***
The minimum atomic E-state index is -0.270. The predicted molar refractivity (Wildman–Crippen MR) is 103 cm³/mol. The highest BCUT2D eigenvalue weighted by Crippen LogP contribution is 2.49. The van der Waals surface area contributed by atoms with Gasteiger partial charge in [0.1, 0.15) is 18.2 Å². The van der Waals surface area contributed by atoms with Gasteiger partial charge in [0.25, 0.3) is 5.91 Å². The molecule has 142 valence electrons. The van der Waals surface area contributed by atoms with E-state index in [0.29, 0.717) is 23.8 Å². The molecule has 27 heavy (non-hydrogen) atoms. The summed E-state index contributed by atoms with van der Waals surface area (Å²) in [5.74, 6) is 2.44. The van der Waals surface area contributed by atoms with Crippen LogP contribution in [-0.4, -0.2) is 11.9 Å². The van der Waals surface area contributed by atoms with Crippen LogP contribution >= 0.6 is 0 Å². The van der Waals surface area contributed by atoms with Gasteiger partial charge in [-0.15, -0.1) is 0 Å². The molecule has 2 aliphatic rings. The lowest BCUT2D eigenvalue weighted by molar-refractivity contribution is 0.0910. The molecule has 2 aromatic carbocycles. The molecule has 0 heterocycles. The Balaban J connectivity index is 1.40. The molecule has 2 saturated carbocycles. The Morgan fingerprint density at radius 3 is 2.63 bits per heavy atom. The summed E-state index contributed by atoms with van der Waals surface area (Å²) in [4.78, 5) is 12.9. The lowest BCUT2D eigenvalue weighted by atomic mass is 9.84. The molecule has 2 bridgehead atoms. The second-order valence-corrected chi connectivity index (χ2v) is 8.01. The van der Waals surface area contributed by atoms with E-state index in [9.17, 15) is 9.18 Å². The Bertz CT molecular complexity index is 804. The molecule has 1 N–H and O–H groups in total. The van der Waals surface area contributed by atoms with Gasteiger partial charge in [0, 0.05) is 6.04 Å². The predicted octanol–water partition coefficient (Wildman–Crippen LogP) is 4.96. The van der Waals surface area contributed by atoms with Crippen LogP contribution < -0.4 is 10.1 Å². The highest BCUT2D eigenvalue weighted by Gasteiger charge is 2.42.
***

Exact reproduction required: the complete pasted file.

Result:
The minimum atomic E-state index is -0.270. The predicted molar refractivity (Wildman–Crippen MR) is 103 cm³/mol. The highest BCUT2D eigenvalue weighted by Crippen LogP contribution is 2.49. The van der Waals surface area contributed by atoms with Gasteiger partial charge in [0.1, 0.15) is 18.2 Å². The van der Waals surface area contributed by atoms with Gasteiger partial charge in [0.25, 0.3) is 5.91 Å². The molecule has 142 valence electrons. The van der Waals surface area contributed by atoms with E-state index in [0.29, 0.717) is 23.8 Å². The molecule has 27 heavy (non-hydrogen) atoms. The summed E-state index contributed by atoms with van der Waals surface area (Å²) in [5.74, 6) is 2.44. The van der Waals surface area contributed by atoms with Crippen LogP contribution in [-0.4, -0.2) is 11.9 Å². The van der Waals surface area contributed by atoms with Crippen LogP contribution >= 0.6 is 0 Å². The van der Waals surface area contributed by atoms with Gasteiger partial charge in [-0.15, -0.1) is 0 Å². The molecule has 2 aliphatic rings. The lowest BCUT2D eigenvalue weighted by molar-refractivity contribution is 0.0910. The molecule has 2 aromatic carbocycles. The molecule has 0 heterocycles. The Balaban J connectivity index is 1.40. The molecule has 2 saturated carbocycles. The Morgan fingerprint density at radius 3 is 2.63 bits per heavy atom. The summed E-state index contributed by atoms with van der Waals surface area (Å²) in [4.78, 5) is 12.9. The lowest BCUT2D eigenvalue weighted by atomic mass is 9.84. The molecule has 2 bridgehead atoms. The second-order valence-corrected chi connectivity index (χ2v) is 8.01. The van der Waals surface area contributed by atoms with E-state index in [9.17, 15) is 9.18 Å². The Bertz CT molecular complexity index is 804. The molecule has 1 N–H and O–H groups in total. The van der Waals surface area contributed by atoms with Gasteiger partial charge in [0, 0.05) is 6.04 Å². The predicted octanol–water partition coefficient (Wildman–Crippen LogP) is 4.96. The van der Waals surface area contributed by atoms with Crippen LogP contribution < -0.4 is 10.1 Å². The highest BCUT2D eigenvalue weighted by Gasteiger charge is 2.42.